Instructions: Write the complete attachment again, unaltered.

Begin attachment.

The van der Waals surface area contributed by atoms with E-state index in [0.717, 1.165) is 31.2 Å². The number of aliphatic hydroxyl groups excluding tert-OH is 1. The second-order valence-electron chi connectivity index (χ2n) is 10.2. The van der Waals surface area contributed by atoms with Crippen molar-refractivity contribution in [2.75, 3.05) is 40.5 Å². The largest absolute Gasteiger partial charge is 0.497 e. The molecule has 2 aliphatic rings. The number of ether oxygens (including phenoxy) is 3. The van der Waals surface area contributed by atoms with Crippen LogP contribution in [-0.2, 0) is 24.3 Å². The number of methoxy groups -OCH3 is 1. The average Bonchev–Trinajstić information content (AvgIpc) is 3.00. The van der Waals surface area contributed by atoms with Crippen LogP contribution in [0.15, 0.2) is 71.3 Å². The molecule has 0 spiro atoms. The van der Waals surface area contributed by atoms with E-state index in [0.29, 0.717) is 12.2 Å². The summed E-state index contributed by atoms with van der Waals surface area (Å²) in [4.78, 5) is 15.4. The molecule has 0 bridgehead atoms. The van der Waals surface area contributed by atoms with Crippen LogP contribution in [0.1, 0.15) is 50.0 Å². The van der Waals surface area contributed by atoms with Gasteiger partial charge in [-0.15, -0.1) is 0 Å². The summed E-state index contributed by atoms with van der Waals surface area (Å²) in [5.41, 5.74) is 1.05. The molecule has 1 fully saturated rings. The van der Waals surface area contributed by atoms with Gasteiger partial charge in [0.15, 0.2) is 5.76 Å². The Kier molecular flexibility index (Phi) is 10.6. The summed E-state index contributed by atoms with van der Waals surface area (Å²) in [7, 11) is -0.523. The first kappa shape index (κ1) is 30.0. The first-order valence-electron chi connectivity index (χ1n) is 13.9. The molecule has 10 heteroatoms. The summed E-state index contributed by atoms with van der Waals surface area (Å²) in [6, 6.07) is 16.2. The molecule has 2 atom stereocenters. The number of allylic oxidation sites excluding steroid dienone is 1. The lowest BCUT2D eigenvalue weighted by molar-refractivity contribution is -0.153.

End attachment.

The van der Waals surface area contributed by atoms with E-state index in [0.717, 1.165) is 31.2 Å². The number of aliphatic hydroxyl groups excluding tert-OH is 1. The second-order valence-electron chi connectivity index (χ2n) is 10.2. The van der Waals surface area contributed by atoms with Crippen molar-refractivity contribution in [2.75, 3.05) is 40.5 Å². The largest absolute Gasteiger partial charge is 0.497 e. The molecule has 2 aliphatic rings. The number of ether oxygens (including phenoxy) is 3. The van der Waals surface area contributed by atoms with Crippen LogP contribution in [-0.2, 0) is 24.3 Å². The number of methoxy groups -OCH3 is 1. The average Bonchev–Trinajstić information content (AvgIpc) is 3.00. The van der Waals surface area contributed by atoms with Crippen LogP contribution in [0.15, 0.2) is 71.3 Å². The molecule has 0 spiro atoms. The van der Waals surface area contributed by atoms with E-state index in [0.29, 0.717) is 12.2 Å². The summed E-state index contributed by atoms with van der Waals surface area (Å²) in [4.78, 5) is 15.4. The molecule has 0 bridgehead atoms. The van der Waals surface area contributed by atoms with Crippen LogP contribution in [0.1, 0.15) is 50.0 Å². The van der Waals surface area contributed by atoms with Gasteiger partial charge in [-0.15, -0.1) is 0 Å². The summed E-state index contributed by atoms with van der Waals surface area (Å²) in [5.41, 5.74) is 1.05. The molecule has 1 fully saturated rings. The van der Waals surface area contributed by atoms with Gasteiger partial charge in [0.15, 0.2) is 5.76 Å². The Kier molecular flexibility index (Phi) is 10.6. The summed E-state index contributed by atoms with van der Waals surface area (Å²) in [7, 11) is -0.523. The first kappa shape index (κ1) is 30.0. The first-order valence-electron chi connectivity index (χ1n) is 13.9. The molecule has 10 heteroatoms. The summed E-state index contributed by atoms with van der Waals surface area (Å²) in [6, 6.07) is 16.2. The molecule has 2 atom stereocenters. The number of allylic oxidation sites excluding steroid dienone is 1. The lowest BCUT2D eigenvalue weighted by molar-refractivity contribution is -0.153.